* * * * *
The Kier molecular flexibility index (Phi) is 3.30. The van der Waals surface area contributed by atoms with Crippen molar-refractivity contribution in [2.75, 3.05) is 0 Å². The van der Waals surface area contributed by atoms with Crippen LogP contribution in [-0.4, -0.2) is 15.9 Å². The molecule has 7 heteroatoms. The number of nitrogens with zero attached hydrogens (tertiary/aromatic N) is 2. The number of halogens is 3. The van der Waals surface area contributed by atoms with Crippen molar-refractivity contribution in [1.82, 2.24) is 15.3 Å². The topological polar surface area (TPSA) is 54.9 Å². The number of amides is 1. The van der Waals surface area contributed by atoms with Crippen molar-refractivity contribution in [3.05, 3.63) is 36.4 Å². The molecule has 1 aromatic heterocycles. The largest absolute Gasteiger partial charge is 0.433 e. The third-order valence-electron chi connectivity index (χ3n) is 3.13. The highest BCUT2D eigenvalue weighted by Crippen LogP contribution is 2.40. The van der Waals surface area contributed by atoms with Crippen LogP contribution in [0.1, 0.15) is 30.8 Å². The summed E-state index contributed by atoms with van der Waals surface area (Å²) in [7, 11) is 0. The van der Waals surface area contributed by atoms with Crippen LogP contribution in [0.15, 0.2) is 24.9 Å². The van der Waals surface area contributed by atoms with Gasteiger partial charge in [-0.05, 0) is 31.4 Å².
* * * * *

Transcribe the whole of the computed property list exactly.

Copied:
The Kier molecular flexibility index (Phi) is 3.30. The van der Waals surface area contributed by atoms with Crippen molar-refractivity contribution in [2.75, 3.05) is 0 Å². The van der Waals surface area contributed by atoms with Crippen LogP contribution in [-0.4, -0.2) is 15.9 Å². The molecule has 7 heteroatoms. The number of nitrogens with zero attached hydrogens (tertiary/aromatic N) is 2. The number of halogens is 3. The van der Waals surface area contributed by atoms with Crippen molar-refractivity contribution in [1.82, 2.24) is 15.3 Å². The topological polar surface area (TPSA) is 54.9 Å². The number of amides is 1. The van der Waals surface area contributed by atoms with Crippen molar-refractivity contribution in [3.05, 3.63) is 36.4 Å². The molecule has 1 aromatic heterocycles. The largest absolute Gasteiger partial charge is 0.433 e. The third-order valence-electron chi connectivity index (χ3n) is 3.13. The highest BCUT2D eigenvalue weighted by Crippen LogP contribution is 2.40. The van der Waals surface area contributed by atoms with Crippen LogP contribution in [0.1, 0.15) is 30.8 Å². The summed E-state index contributed by atoms with van der Waals surface area (Å²) in [7, 11) is 0. The van der Waals surface area contributed by atoms with Crippen LogP contribution in [0.15, 0.2) is 24.9 Å². The van der Waals surface area contributed by atoms with Gasteiger partial charge in [-0.05, 0) is 31.4 Å².